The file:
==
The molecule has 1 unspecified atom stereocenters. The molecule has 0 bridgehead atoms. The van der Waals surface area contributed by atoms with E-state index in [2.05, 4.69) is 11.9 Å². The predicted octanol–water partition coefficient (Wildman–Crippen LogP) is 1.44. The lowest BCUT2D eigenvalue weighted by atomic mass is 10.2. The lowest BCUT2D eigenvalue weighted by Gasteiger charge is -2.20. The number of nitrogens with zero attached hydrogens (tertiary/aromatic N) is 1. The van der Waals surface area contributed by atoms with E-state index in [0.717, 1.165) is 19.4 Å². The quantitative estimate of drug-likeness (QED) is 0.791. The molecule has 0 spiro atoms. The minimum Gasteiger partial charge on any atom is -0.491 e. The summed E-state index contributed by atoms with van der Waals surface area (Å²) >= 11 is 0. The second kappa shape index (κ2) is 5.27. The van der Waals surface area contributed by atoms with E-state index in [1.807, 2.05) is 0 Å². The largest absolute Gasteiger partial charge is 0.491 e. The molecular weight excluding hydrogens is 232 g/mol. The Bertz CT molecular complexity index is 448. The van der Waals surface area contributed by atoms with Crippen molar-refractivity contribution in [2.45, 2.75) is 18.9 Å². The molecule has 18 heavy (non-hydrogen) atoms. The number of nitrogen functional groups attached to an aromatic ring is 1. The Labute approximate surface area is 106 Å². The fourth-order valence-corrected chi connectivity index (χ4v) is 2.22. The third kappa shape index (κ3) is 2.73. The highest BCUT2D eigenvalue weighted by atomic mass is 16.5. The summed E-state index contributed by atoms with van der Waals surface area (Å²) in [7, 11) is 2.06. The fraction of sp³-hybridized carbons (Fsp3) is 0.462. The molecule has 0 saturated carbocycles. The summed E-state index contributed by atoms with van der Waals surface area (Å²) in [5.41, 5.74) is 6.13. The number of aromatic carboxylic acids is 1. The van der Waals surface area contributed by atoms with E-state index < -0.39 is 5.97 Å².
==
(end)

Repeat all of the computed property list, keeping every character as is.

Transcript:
The molecule has 1 unspecified atom stereocenters. The molecule has 0 bridgehead atoms. The van der Waals surface area contributed by atoms with E-state index in [2.05, 4.69) is 11.9 Å². The predicted octanol–water partition coefficient (Wildman–Crippen LogP) is 1.44. The lowest BCUT2D eigenvalue weighted by atomic mass is 10.2. The lowest BCUT2D eigenvalue weighted by Gasteiger charge is -2.20. The number of nitrogens with zero attached hydrogens (tertiary/aromatic N) is 1. The van der Waals surface area contributed by atoms with E-state index in [0.717, 1.165) is 19.4 Å². The quantitative estimate of drug-likeness (QED) is 0.791. The molecule has 0 spiro atoms. The minimum Gasteiger partial charge on any atom is -0.491 e. The summed E-state index contributed by atoms with van der Waals surface area (Å²) >= 11 is 0. The second kappa shape index (κ2) is 5.27. The van der Waals surface area contributed by atoms with E-state index in [1.807, 2.05) is 0 Å². The largest absolute Gasteiger partial charge is 0.491 e. The molecular weight excluding hydrogens is 232 g/mol. The Bertz CT molecular complexity index is 448. The van der Waals surface area contributed by atoms with Crippen molar-refractivity contribution in [2.45, 2.75) is 18.9 Å². The molecule has 18 heavy (non-hydrogen) atoms. The number of nitrogen functional groups attached to an aromatic ring is 1. The Labute approximate surface area is 106 Å². The fourth-order valence-corrected chi connectivity index (χ4v) is 2.22. The third kappa shape index (κ3) is 2.73. The highest BCUT2D eigenvalue weighted by atomic mass is 16.5. The summed E-state index contributed by atoms with van der Waals surface area (Å²) in [7, 11) is 2.06. The fraction of sp³-hybridized carbons (Fsp3) is 0.462. The molecule has 0 saturated carbocycles. The summed E-state index contributed by atoms with van der Waals surface area (Å²) in [5.41, 5.74) is 6.13. The number of aromatic carboxylic acids is 1. The van der Waals surface area contributed by atoms with E-state index < -0.39 is 5.97 Å².